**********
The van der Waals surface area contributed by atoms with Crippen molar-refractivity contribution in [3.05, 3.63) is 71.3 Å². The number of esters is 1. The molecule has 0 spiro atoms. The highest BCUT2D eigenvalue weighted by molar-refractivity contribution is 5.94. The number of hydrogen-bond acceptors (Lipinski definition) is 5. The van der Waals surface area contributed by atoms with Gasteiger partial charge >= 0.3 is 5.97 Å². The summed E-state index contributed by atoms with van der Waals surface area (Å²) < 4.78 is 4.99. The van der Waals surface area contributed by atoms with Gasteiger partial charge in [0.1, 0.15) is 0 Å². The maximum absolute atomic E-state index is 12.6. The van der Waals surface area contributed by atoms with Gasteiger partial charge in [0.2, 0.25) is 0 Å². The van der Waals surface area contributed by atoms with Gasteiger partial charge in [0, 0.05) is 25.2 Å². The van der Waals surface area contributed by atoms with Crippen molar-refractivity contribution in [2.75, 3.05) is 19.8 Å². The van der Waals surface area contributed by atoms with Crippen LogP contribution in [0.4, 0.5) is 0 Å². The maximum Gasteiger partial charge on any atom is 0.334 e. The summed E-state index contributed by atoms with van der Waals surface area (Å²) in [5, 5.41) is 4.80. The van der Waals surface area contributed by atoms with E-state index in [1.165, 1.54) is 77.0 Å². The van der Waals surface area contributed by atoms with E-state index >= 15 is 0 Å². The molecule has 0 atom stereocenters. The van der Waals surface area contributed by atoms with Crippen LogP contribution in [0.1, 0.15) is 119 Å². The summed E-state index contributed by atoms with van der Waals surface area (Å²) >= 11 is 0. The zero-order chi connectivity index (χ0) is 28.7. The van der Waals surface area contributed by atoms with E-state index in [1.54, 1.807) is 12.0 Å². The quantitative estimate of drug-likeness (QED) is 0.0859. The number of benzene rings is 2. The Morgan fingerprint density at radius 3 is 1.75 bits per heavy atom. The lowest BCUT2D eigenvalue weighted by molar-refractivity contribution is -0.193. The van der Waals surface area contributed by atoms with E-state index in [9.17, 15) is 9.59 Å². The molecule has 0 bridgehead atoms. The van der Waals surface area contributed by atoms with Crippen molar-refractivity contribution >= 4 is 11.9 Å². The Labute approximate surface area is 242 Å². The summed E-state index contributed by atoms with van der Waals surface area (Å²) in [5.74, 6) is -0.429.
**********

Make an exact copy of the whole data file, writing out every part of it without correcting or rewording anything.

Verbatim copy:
The van der Waals surface area contributed by atoms with Crippen molar-refractivity contribution in [3.05, 3.63) is 71.3 Å². The number of esters is 1. The molecule has 0 spiro atoms. The highest BCUT2D eigenvalue weighted by molar-refractivity contribution is 5.94. The number of hydrogen-bond acceptors (Lipinski definition) is 5. The van der Waals surface area contributed by atoms with Gasteiger partial charge >= 0.3 is 5.97 Å². The summed E-state index contributed by atoms with van der Waals surface area (Å²) < 4.78 is 4.99. The van der Waals surface area contributed by atoms with Gasteiger partial charge in [0.1, 0.15) is 0 Å². The maximum absolute atomic E-state index is 12.6. The van der Waals surface area contributed by atoms with Gasteiger partial charge in [0.2, 0.25) is 0 Å². The van der Waals surface area contributed by atoms with Gasteiger partial charge in [0, 0.05) is 25.2 Å². The van der Waals surface area contributed by atoms with Crippen molar-refractivity contribution in [2.75, 3.05) is 19.8 Å². The van der Waals surface area contributed by atoms with Crippen LogP contribution in [0.4, 0.5) is 0 Å². The maximum Gasteiger partial charge on any atom is 0.334 e. The summed E-state index contributed by atoms with van der Waals surface area (Å²) in [5, 5.41) is 4.80. The van der Waals surface area contributed by atoms with E-state index in [1.165, 1.54) is 77.0 Å². The van der Waals surface area contributed by atoms with E-state index >= 15 is 0 Å². The molecule has 0 atom stereocenters. The van der Waals surface area contributed by atoms with Crippen LogP contribution in [0.1, 0.15) is 119 Å². The summed E-state index contributed by atoms with van der Waals surface area (Å²) >= 11 is 0. The zero-order chi connectivity index (χ0) is 28.7. The van der Waals surface area contributed by atoms with E-state index in [1.54, 1.807) is 12.0 Å². The quantitative estimate of drug-likeness (QED) is 0.0859. The number of benzene rings is 2. The Morgan fingerprint density at radius 3 is 1.75 bits per heavy atom. The lowest BCUT2D eigenvalue weighted by molar-refractivity contribution is -0.193. The van der Waals surface area contributed by atoms with E-state index in [9.17, 15) is 9.59 Å². The molecule has 0 bridgehead atoms. The van der Waals surface area contributed by atoms with Crippen molar-refractivity contribution >= 4 is 11.9 Å². The Labute approximate surface area is 242 Å². The summed E-state index contributed by atoms with van der Waals surface area (Å²) in [5.74, 6) is -0.429.